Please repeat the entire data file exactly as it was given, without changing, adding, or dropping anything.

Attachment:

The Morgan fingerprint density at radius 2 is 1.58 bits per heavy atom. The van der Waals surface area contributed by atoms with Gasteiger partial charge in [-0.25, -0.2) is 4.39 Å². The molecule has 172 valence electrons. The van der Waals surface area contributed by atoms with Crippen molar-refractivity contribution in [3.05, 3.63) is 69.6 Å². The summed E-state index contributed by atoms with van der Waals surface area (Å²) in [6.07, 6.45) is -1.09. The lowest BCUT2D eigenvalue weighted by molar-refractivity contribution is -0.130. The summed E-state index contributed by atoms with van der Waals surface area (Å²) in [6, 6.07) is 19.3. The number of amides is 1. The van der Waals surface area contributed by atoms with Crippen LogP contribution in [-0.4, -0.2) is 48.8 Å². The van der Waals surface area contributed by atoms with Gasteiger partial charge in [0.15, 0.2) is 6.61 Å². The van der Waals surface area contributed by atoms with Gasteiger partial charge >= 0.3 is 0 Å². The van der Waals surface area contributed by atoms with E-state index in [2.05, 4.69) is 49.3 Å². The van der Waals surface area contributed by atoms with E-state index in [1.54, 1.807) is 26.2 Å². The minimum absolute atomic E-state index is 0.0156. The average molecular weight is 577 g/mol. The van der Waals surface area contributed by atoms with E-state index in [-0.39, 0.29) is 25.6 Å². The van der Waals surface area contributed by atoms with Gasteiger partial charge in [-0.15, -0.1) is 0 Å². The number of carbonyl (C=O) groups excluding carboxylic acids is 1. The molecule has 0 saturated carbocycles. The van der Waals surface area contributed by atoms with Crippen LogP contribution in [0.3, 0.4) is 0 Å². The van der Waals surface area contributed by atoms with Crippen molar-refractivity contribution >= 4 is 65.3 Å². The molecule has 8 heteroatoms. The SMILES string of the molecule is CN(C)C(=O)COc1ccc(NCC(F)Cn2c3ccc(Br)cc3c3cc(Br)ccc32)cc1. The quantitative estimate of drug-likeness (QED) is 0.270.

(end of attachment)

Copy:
The Morgan fingerprint density at radius 2 is 1.58 bits per heavy atom. The van der Waals surface area contributed by atoms with Gasteiger partial charge in [-0.25, -0.2) is 4.39 Å². The molecule has 172 valence electrons. The van der Waals surface area contributed by atoms with Crippen molar-refractivity contribution in [3.05, 3.63) is 69.6 Å². The summed E-state index contributed by atoms with van der Waals surface area (Å²) in [6.07, 6.45) is -1.09. The lowest BCUT2D eigenvalue weighted by molar-refractivity contribution is -0.130. The summed E-state index contributed by atoms with van der Waals surface area (Å²) in [6, 6.07) is 19.3. The number of amides is 1. The van der Waals surface area contributed by atoms with Crippen LogP contribution in [-0.4, -0.2) is 48.8 Å². The van der Waals surface area contributed by atoms with Gasteiger partial charge in [0.15, 0.2) is 6.61 Å². The van der Waals surface area contributed by atoms with Gasteiger partial charge >= 0.3 is 0 Å². The van der Waals surface area contributed by atoms with E-state index in [2.05, 4.69) is 49.3 Å². The van der Waals surface area contributed by atoms with E-state index in [1.54, 1.807) is 26.2 Å². The minimum absolute atomic E-state index is 0.0156. The average molecular weight is 577 g/mol. The van der Waals surface area contributed by atoms with E-state index in [-0.39, 0.29) is 25.6 Å². The van der Waals surface area contributed by atoms with Gasteiger partial charge in [-0.15, -0.1) is 0 Å². The number of carbonyl (C=O) groups excluding carboxylic acids is 1. The molecule has 0 saturated carbocycles. The van der Waals surface area contributed by atoms with Crippen LogP contribution in [0.3, 0.4) is 0 Å². The van der Waals surface area contributed by atoms with Crippen molar-refractivity contribution >= 4 is 65.3 Å². The molecule has 8 heteroatoms. The SMILES string of the molecule is CN(C)C(=O)COc1ccc(NCC(F)Cn2c3ccc(Br)cc3c3cc(Br)ccc32)cc1. The quantitative estimate of drug-likeness (QED) is 0.270.